LEBANON, NH - Colon cancer is the second most common cause of cancer-related deaths. The APC protein has long been known for its critical role in preventing colorectal cancer. When APC is inactivated, the development of colorectal cancer is triggered. Inactivation of APC is responsible for the vast majority (80%) of all colorectal cancers. Researchers from the laboratory of Yashi Ahmed, MD, PhD at Dartmouth's Norris Cotton Cancer Center, in collaboration with the groups of Ethan Lee, MD, PhD at Vanderbilt University and David Robbins, PhD at the University of Miami's Sylvester Comprehensive Cancer Center, have identified a new function for this colon cancer gene: APC stops several colon cancer activators.
APC works in a pathway that allows one cell to communicate with its neighbors. When APC is inactivated, this pathway goes into overdrive and that triggers colon cancer development. Exactly how APC acts in this pathway has remained a mystery. The long-held view was that the sole function of APC is to cause the destruction of one activator of the overdrive activity. "The surprise from our research is that APC actually has a second role in putting the brakes on several other activators in the pathway," says Ahmed. "This work changes our view of how this key gene acts, revealing that APC's role is much broader and multi-faceted."
The team's work, "APC Inhibits Ligand-Independent Wnt Signaling by the Clathrin Endocytic Pathway" has been published as a feature article in Developmental Cell.
This new finding about the way that APC blocks the development of colorectal cancer may lead to new therapeutic targets to combat this disease. "Because this new role of APC involves proteins on the cell surface, targeting colorectal cancers may become easier," says Ahmed. "For example, therapeutic antibodies, which normally cannot work inside the cell, can now be used to treat colorectal cancers that have APC mutations."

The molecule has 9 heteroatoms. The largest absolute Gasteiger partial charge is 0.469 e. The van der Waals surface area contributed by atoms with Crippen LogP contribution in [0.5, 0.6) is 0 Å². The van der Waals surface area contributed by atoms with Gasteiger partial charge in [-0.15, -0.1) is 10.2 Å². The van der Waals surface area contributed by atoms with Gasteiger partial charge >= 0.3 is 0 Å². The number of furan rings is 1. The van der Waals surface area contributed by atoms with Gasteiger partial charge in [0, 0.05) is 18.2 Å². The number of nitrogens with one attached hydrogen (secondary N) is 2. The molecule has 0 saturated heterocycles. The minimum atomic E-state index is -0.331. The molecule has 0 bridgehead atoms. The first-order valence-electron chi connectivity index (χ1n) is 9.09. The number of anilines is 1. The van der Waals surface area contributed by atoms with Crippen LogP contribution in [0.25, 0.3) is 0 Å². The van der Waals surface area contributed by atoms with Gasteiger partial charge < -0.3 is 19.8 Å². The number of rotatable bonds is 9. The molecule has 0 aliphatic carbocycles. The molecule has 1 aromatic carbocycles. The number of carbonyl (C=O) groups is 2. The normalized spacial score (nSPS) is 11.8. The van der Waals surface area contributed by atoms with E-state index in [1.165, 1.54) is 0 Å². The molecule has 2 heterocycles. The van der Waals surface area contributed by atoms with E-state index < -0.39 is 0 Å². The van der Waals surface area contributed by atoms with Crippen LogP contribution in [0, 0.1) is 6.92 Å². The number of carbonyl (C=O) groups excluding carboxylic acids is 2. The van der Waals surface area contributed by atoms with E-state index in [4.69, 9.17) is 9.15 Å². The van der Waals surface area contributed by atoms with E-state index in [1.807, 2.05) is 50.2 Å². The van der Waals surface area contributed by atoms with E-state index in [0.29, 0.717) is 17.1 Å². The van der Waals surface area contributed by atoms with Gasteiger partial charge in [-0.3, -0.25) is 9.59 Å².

Figuring out the exact way in which APC stops colon cancer activator proteins will hopefully allow researchers in the future to identify additional drug targets, and to better design therapies for colon cancer patients that kill cancer cells but spare the normal cells in the colon. "The discovery of the new role of APC may also help us understand why APC mutations are so prevalent in certain cancers but not others," says Lee. "Certain tissues may have a backup mechanism to put the brakes on the pathway when APC is mutated."
Yashi Ahmed, MD, PhD, is a member of the Cancer Mechanisms research program at Dartmouth's Norris Cotton Cancer Center and an Associate Professor of Molecular and Systems Biology at Dartmouth's Geisel School of Medicine.
About Norris Cotton Cancer Center at Dartmouth-Hitchcock
Norris Cotton Cancer Center combines advanced cancer research at Dartmouth's Geisel School of Medicine with patient-centered cancer care provided at Dartmouth-Hitchcock Medical Center in Lebanon, NH, at Dartmouth-Hitchcock regional locations in Manchester, Nashua and Keene, NH, and St. Johnsbury, VT, and at partner hospitals throughout New Hampshire and Vermont. It is one of 49 centers nationwide to earn the National Cancer Institute's "Comprehensive Cancer Center" designation. Learn more about Norris Cotton Cancer Center research, programs, and clinical trials online at cancer.dartmouth.edu.